On October 17, 2017 the Landmarks Preservation Commissions (LPC) held a hearing to consider landmarking 827-831 Broadway, the threatened 1866 lofts once home to Willem de Kooning. Just two weeks later, the LPC voted to landmark them, culminating a year and a half campaign by GVSHP and our allies to save them from the wrecking ball and replacement with a 300-foot tall glass office tower.
827 and 831 Broadway, between 12th and 13th Streets
These 1866 lofts were once home to Willem de Kooning and a vast array of influential art world figures, and were connected to critical figures in early American industry and commerce. When GVSHP discovered plans to demolish these buildings in early 2016, we began a campaign to save them, unearthing historic documentation of their significance which became the basis for their designation, lining up support for preservation among government officials and art world figures, placing an op-ed in the New York Times with Eric Rayman calling for the buildings to be saved, and generating thousands of letters to Mayor de Blasio and the LPC in support of designation. The LPC initially rejected GVSHP’s plea for landmark designation, but later relented and calendared the buildings for designation, over opposition from the developer/owner. Read the full history of the buildings, and GVSHP’s landmarking proposal, here.
At the hearing on landmarking the buildings on October 17, 2017, the owners threatened to sue if the buildings were landmarked, claiming that designation would constitute a “hardship” for them given the amount they paid for the buildings. But the owners previously publicly stated that the buildings were worth the purchase price for the value of the retail alone, belying this claim.
In addition to the thousands of people who wrote letters and testified at hearings in support of landmarking these buildings, elected officials, other preservation groups, and art world figures came out in support of preserving these buildings, including then-Councilmember Rosie Mendez, who personally testified in favor at the LPC hearing. Your support always makes a difference!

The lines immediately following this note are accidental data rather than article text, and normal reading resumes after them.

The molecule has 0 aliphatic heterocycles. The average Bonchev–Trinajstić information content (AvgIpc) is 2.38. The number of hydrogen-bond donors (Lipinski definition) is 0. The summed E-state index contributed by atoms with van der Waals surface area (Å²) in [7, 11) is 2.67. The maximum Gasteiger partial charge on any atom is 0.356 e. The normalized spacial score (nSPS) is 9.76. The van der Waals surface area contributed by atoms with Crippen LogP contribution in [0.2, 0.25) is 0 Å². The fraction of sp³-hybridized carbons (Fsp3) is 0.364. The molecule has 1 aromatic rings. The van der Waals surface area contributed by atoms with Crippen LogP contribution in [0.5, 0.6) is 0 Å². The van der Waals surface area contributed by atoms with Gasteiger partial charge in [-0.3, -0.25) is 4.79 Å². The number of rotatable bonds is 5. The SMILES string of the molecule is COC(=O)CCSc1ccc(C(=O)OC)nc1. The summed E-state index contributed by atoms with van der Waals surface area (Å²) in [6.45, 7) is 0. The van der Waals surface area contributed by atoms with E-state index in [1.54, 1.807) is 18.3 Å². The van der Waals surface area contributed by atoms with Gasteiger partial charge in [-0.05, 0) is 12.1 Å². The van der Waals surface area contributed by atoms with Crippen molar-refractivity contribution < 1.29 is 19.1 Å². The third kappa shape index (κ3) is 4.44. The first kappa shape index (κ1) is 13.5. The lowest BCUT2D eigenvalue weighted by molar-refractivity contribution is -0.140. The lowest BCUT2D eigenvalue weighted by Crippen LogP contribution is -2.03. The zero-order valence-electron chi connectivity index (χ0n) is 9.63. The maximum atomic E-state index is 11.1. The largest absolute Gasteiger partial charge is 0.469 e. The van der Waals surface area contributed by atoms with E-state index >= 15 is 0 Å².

But the battle didn’t end there.
The developer then proposed a totally out of context crinkly glass box to sit on top.
After two rejections by the Landmarks Preservation Commission (LPC), a proposal to build additions kept returning to the Commission. The good news: the size of the proposed addition to 827-831 Broadway was substantially reduced, minimizing its visibility (the basis upon which the LPC must judge its ‘appropriateness’). The bad news: the developer is now moving forward with a jarringly visible 7-story addition to the connected property at 47 E. 12th Street, which GVSHP had proposed for inclusion in the landmark designation (the three properties are of the same design and were all built in conjunction) but which the LPC refused to include (full application here).
GVSHP opposed the revised application based upon the visibility of the proposed 7-story addition to the 12th Street building, and reminded the LPC that the 12th Street building should have been landmarked as well – read our letter here.
Though we had an incredibly important victory at 827-831 Broadway, we still need to get the Mayor and city to support zoning and landmark protections for the surrounding area, which faces a flood of overdevelopment like what was planned at 827-831 Broadway. This hyper-development pressure is only getting worse with the recent City Council approval of the Mayor’s Tech Hub on 14th Street.
The fight is not over, you can click HERE to send an email to the LPC and tell them to give historic district protections to the area south of Union Square.